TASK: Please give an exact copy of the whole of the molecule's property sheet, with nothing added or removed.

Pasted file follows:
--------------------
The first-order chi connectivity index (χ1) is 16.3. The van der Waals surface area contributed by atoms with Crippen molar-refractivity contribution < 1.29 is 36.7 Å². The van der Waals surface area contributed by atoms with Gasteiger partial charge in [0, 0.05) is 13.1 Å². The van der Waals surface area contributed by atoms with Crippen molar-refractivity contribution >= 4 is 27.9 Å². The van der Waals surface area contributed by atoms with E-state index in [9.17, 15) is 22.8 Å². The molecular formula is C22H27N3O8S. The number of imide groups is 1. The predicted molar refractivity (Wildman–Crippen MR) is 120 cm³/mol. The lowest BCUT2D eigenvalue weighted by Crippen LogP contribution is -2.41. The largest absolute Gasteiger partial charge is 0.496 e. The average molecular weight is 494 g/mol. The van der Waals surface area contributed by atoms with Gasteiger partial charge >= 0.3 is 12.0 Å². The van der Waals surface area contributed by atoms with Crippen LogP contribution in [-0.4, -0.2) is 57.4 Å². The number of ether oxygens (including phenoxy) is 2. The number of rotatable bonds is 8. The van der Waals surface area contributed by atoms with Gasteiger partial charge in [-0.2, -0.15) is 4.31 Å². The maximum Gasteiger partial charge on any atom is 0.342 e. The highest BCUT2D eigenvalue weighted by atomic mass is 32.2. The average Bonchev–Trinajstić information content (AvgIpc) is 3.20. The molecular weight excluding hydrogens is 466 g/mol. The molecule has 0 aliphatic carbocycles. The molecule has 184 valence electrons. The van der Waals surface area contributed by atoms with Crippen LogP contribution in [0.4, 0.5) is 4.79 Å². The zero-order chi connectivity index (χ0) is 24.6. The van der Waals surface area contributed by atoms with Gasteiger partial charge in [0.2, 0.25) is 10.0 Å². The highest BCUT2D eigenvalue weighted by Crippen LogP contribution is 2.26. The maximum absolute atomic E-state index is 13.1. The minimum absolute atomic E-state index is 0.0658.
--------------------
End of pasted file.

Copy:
The first-order chi connectivity index (χ1) is 16.3. The van der Waals surface area contributed by atoms with Crippen molar-refractivity contribution < 1.29 is 36.7 Å². The van der Waals surface area contributed by atoms with Gasteiger partial charge in [0, 0.05) is 13.1 Å². The van der Waals surface area contributed by atoms with Crippen molar-refractivity contribution >= 4 is 27.9 Å². The van der Waals surface area contributed by atoms with E-state index in [9.17, 15) is 22.8 Å². The molecular formula is C22H27N3O8S. The number of imide groups is 1. The predicted molar refractivity (Wildman–Crippen MR) is 120 cm³/mol. The lowest BCUT2D eigenvalue weighted by Crippen LogP contribution is -2.41. The largest absolute Gasteiger partial charge is 0.496 e. The average molecular weight is 494 g/mol. The van der Waals surface area contributed by atoms with Gasteiger partial charge >= 0.3 is 12.0 Å². The van der Waals surface area contributed by atoms with Crippen LogP contribution in [-0.4, -0.2) is 57.4 Å². The number of ether oxygens (including phenoxy) is 2. The number of rotatable bonds is 8. The van der Waals surface area contributed by atoms with Gasteiger partial charge in [-0.2, -0.15) is 4.31 Å². The maximum Gasteiger partial charge on any atom is 0.342 e. The highest BCUT2D eigenvalue weighted by atomic mass is 32.2. The average Bonchev–Trinajstić information content (AvgIpc) is 3.20. The molecular weight excluding hydrogens is 466 g/mol. The molecule has 0 aliphatic carbocycles. The molecule has 184 valence electrons. The van der Waals surface area contributed by atoms with Crippen LogP contribution in [0.4, 0.5) is 4.79 Å². The zero-order chi connectivity index (χ0) is 24.6. The van der Waals surface area contributed by atoms with Gasteiger partial charge in [0.2, 0.25) is 10.0 Å². The highest BCUT2D eigenvalue weighted by Crippen LogP contribution is 2.26. The maximum absolute atomic E-state index is 13.1. The minimum absolute atomic E-state index is 0.0658.